A Dictionary of the English Language
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Owe

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To Owe. v.a. [eg aa, I owe, or I ought, Islandick.]

  1. To be obliged to pay; to be indebted.

    I owe you much, and, like a witless youth,
    That which I owe is lost.
    Shakesp. Merch. of Ven.

    Let none seek needless causes to approve
    The faith they owe.
    Milt. Par. Lost, b. ix.

    All your parts of pious duty done,
    You owe your Ormond nothing but a son.
    Dryden.

    Thou hast deserv'd more love than I can show,
    But 'tis thy fate to give, and mine to owe.
    Dryden.

    If, upon the general balance of trade, English merchants owe to foreigners one hundred thousand pounds, if commodities do not, our money must go out to pay it. Locke.

  2. To be obliged to ascribe; to be obliged for.

    By me upheld, that he may know how frail
    His fall'n condition is, and to me owe
    All his deliv'rance, and to none but me.
    Milton.

  3. To have from any thing as the consequence of a cause.

    O deem thy fall not ow'd to man's decree,
    Jove hated Greece, and punish'd Greece in thee.
    Pope.

  4. To possess; to be the right owner of. For owe, which is, in this sense, obsolete, we now use own.

                    Thou dost here usurp
    The name thou ow'st not, and hast put thyself
    Upon this island as a spy.
    Shakesp. Tempest.

    Fate, shew thy force; ourselves we do not owe;
    What is decreed must be; and be this so.
    Shakesp.

    Not poppy nor mandragora,
    Nor all the drowsy sirups of the world,
    Shall ever med'cine thee to that sweet sleep
    Which thou owed'st yesterday.
    Shakesp. Othello.

                    If any happy eye
    This roving wanton shall descry,
    Let the finder surely know
    Mine is the wag; 'tis I that owe
    The winged wand'rer.
    Crashaw.

  5. A practice has long prevailed among writers, to use owing, the active participle of owe, in a passive sense, for owed or due. Of this impropriety Bolinbroke was aware, and, having no quick sense of the force of English words, has used due, in the sense of consequence or imputation, which by other writers is only used of debt. We say, the money is due to me; Bolinbroke says, the effect is due to the cause.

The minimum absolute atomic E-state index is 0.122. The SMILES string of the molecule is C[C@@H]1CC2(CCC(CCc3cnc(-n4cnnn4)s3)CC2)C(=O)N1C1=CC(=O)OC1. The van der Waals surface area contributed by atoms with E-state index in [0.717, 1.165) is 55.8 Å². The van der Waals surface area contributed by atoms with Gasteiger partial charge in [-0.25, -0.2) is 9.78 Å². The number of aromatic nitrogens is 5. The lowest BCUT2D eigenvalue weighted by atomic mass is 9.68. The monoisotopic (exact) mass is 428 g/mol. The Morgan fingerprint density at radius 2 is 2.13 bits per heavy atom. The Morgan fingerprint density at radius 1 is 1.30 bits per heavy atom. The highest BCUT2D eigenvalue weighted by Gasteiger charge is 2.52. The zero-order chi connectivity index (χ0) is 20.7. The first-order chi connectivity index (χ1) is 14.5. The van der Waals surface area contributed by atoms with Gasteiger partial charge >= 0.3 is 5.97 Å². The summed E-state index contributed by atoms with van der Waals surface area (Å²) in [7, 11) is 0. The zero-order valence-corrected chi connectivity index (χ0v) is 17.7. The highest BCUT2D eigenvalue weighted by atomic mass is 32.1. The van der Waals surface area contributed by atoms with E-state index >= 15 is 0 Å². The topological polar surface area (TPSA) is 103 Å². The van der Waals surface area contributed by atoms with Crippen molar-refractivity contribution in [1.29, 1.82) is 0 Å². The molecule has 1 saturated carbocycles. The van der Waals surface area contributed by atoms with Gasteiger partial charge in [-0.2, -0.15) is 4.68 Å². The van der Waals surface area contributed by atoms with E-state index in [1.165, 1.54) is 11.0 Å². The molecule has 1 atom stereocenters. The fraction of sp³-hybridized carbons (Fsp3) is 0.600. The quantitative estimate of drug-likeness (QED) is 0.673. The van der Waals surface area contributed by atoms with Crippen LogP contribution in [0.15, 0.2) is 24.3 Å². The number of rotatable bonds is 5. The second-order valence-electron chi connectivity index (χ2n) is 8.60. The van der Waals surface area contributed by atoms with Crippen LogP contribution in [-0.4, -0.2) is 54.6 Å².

6. Consequential.

    This was owing to an indifference to the pleasures of life, and an aversion to the pomps of it. Atterbury.

  7. Due as a debt.

                    You are both too bold;
    I'll teach you all what's owing to your queen.
    Dryden.

    The debt, owing from one country to the other, cannot be paid without real effects sent thither to that value. Locke.

  8. Imputable to, as an agent.

    If we estimate things, what in them is owing to nature, and what to labour, we shall find in most of them 99100 to be on the account of labour. Locke.

    The custom of particular impeachments was not limited any more than that of struggles between nobles and commons, the ruin of Greece was owing to the former, as that of Rome was to the latter. Swift.

Sources: Atterbury, Francis (75) · Crashaw, Richard (5) · Dryden, John (788) · Locke, John (269) · Shakespeare's Merchant of Venice (83) · Milton, John (449) · Shakespeare's Othello (60) · Pope, Alexander (393) · St. John, Henry (Bolingbroke) (2) · Swift, Jonathan (306) · Shakespeare's Tempest (50) · Shakespeare's Twelfth Night (36)

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Cite this page: Johnson, Samuel. "Owe." A Dictionary of the English Language: A Digital Edition of the 1755 Classic by Samuel Johnson. Edited by Brandi Besalke. Last modified: May 29, 2012. http://johnsonsdictionaryonline.com/?p=9632.


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